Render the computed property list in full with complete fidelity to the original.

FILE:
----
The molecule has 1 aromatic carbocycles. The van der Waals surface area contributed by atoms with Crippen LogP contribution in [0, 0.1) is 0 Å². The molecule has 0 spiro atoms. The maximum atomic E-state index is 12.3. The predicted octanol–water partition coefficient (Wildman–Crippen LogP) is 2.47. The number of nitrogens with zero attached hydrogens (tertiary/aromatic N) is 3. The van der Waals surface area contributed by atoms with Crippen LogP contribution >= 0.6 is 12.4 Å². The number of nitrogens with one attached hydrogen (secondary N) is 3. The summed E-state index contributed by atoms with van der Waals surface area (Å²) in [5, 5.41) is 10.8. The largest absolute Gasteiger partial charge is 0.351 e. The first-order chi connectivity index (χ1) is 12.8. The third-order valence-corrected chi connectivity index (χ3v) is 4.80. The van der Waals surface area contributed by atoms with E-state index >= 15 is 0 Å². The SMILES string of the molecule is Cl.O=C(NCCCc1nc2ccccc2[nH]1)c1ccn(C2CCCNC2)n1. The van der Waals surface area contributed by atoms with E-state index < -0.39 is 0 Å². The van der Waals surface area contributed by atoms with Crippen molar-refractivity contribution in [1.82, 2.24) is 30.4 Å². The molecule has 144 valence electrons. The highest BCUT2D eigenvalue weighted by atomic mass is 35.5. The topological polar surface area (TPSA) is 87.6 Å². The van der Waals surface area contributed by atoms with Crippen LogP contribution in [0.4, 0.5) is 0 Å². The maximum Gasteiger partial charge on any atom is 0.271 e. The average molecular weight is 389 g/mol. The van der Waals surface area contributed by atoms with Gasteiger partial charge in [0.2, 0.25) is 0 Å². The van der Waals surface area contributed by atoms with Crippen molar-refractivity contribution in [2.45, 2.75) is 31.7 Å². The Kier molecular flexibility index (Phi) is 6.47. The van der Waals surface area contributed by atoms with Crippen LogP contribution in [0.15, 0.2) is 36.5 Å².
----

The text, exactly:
The molecule has 1 aromatic carbocycles. The van der Waals surface area contributed by atoms with Crippen LogP contribution in [0, 0.1) is 0 Å². The molecule has 0 spiro atoms. The maximum atomic E-state index is 12.3. The predicted octanol–water partition coefficient (Wildman–Crippen LogP) is 2.47. The number of nitrogens with zero attached hydrogens (tertiary/aromatic N) is 3. The van der Waals surface area contributed by atoms with Crippen LogP contribution >= 0.6 is 12.4 Å². The number of nitrogens with one attached hydrogen (secondary N) is 3. The summed E-state index contributed by atoms with van der Waals surface area (Å²) in [5, 5.41) is 10.8. The largest absolute Gasteiger partial charge is 0.351 e. The first-order chi connectivity index (χ1) is 12.8. The third-order valence-corrected chi connectivity index (χ3v) is 4.80. The van der Waals surface area contributed by atoms with E-state index >= 15 is 0 Å². The SMILES string of the molecule is Cl.O=C(NCCCc1nc2ccccc2[nH]1)c1ccn(C2CCCNC2)n1. The van der Waals surface area contributed by atoms with E-state index < -0.39 is 0 Å². The van der Waals surface area contributed by atoms with Crippen molar-refractivity contribution in [1.82, 2.24) is 30.4 Å². The molecule has 144 valence electrons. The highest BCUT2D eigenvalue weighted by atomic mass is 35.5. The topological polar surface area (TPSA) is 87.6 Å². The van der Waals surface area contributed by atoms with Crippen LogP contribution in [0.4, 0.5) is 0 Å². The maximum Gasteiger partial charge on any atom is 0.271 e. The average molecular weight is 389 g/mol. The van der Waals surface area contributed by atoms with Gasteiger partial charge in [0.2, 0.25) is 0 Å². The van der Waals surface area contributed by atoms with Crippen molar-refractivity contribution in [2.45, 2.75) is 31.7 Å². The Kier molecular flexibility index (Phi) is 6.47. The van der Waals surface area contributed by atoms with Crippen LogP contribution in [0.15, 0.2) is 36.5 Å².